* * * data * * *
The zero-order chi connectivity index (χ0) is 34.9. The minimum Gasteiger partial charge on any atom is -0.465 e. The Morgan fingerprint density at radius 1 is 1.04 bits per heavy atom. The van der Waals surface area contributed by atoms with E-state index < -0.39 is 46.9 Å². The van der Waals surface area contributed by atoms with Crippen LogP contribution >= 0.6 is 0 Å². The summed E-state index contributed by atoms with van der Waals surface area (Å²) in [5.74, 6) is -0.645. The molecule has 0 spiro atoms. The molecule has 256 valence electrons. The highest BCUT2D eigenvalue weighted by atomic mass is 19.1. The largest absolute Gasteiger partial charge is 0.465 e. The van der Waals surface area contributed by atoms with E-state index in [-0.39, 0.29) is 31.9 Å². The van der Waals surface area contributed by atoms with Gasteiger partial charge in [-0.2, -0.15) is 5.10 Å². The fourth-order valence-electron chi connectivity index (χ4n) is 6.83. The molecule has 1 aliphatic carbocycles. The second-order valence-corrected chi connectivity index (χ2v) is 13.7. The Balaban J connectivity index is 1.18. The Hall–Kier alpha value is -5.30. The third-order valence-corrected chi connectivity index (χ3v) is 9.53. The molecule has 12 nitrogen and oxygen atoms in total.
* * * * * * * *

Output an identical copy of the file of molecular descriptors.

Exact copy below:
The zero-order chi connectivity index (χ0) is 34.9. The minimum Gasteiger partial charge on any atom is -0.465 e. The Morgan fingerprint density at radius 1 is 1.04 bits per heavy atom. The van der Waals surface area contributed by atoms with E-state index < -0.39 is 46.9 Å². The van der Waals surface area contributed by atoms with Crippen LogP contribution >= 0.6 is 0 Å². The summed E-state index contributed by atoms with van der Waals surface area (Å²) in [5.74, 6) is -0.645. The molecule has 0 spiro atoms. The molecule has 256 valence electrons. The highest BCUT2D eigenvalue weighted by atomic mass is 19.1. The largest absolute Gasteiger partial charge is 0.465 e. The van der Waals surface area contributed by atoms with E-state index in [-0.39, 0.29) is 31.9 Å². The van der Waals surface area contributed by atoms with Gasteiger partial charge in [-0.2, -0.15) is 5.10 Å². The fourth-order valence-electron chi connectivity index (χ4n) is 6.83. The molecule has 1 aliphatic carbocycles. The second-order valence-corrected chi connectivity index (χ2v) is 13.7. The Balaban J connectivity index is 1.18. The Hall–Kier alpha value is -5.30. The third-order valence-corrected chi connectivity index (χ3v) is 9.53. The molecule has 12 nitrogen and oxygen atoms in total.